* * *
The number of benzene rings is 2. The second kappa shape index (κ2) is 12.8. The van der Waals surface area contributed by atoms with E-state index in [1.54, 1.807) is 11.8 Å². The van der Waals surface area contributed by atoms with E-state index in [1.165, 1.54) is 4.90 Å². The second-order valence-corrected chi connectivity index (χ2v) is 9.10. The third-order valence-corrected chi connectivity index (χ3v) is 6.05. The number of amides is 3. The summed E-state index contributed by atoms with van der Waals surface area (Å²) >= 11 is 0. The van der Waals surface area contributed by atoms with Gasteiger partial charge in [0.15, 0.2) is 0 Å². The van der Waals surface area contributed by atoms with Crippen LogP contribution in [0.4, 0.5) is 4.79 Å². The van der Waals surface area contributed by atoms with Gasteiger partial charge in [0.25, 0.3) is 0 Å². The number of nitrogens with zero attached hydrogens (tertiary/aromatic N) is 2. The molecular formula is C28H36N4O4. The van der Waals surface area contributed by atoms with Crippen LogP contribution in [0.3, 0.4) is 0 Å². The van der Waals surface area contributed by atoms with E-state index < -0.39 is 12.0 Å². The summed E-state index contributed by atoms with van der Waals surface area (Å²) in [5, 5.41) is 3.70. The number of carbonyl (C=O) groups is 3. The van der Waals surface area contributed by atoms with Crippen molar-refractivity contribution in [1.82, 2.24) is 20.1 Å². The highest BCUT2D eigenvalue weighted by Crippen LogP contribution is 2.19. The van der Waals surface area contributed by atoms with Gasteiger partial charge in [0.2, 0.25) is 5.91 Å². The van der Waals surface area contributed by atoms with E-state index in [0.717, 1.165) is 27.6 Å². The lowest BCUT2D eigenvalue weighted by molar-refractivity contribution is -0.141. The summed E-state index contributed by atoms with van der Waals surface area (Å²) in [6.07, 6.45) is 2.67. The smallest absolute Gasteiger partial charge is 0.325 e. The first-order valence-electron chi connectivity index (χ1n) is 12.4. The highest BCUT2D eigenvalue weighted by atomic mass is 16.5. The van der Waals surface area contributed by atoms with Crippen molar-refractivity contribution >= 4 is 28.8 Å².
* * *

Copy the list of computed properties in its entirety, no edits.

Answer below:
The number of benzene rings is 2. The second kappa shape index (κ2) is 12.8. The van der Waals surface area contributed by atoms with E-state index in [1.54, 1.807) is 11.8 Å². The van der Waals surface area contributed by atoms with E-state index in [1.165, 1.54) is 4.90 Å². The second-order valence-corrected chi connectivity index (χ2v) is 9.10. The third-order valence-corrected chi connectivity index (χ3v) is 6.05. The number of amides is 3. The summed E-state index contributed by atoms with van der Waals surface area (Å²) >= 11 is 0. The van der Waals surface area contributed by atoms with Gasteiger partial charge in [0.15, 0.2) is 0 Å². The van der Waals surface area contributed by atoms with Crippen LogP contribution in [0.4, 0.5) is 4.79 Å². The van der Waals surface area contributed by atoms with Gasteiger partial charge in [0.25, 0.3) is 0 Å². The number of nitrogens with zero attached hydrogens (tertiary/aromatic N) is 2. The molecular formula is C28H36N4O4. The van der Waals surface area contributed by atoms with Crippen LogP contribution in [0.3, 0.4) is 0 Å². The van der Waals surface area contributed by atoms with E-state index < -0.39 is 12.0 Å². The summed E-state index contributed by atoms with van der Waals surface area (Å²) in [5, 5.41) is 3.70. The number of carbonyl (C=O) groups is 3. The van der Waals surface area contributed by atoms with Crippen molar-refractivity contribution in [1.82, 2.24) is 20.1 Å². The highest BCUT2D eigenvalue weighted by Crippen LogP contribution is 2.19. The van der Waals surface area contributed by atoms with Gasteiger partial charge in [0.2, 0.25) is 5.91 Å². The van der Waals surface area contributed by atoms with E-state index in [0.717, 1.165) is 27.6 Å². The lowest BCUT2D eigenvalue weighted by molar-refractivity contribution is -0.141. The summed E-state index contributed by atoms with van der Waals surface area (Å²) in [6.07, 6.45) is 2.67. The smallest absolute Gasteiger partial charge is 0.325 e. The first-order valence-electron chi connectivity index (χ1n) is 12.4. The highest BCUT2D eigenvalue weighted by atomic mass is 16.5. The van der Waals surface area contributed by atoms with Crippen molar-refractivity contribution >= 4 is 28.8 Å².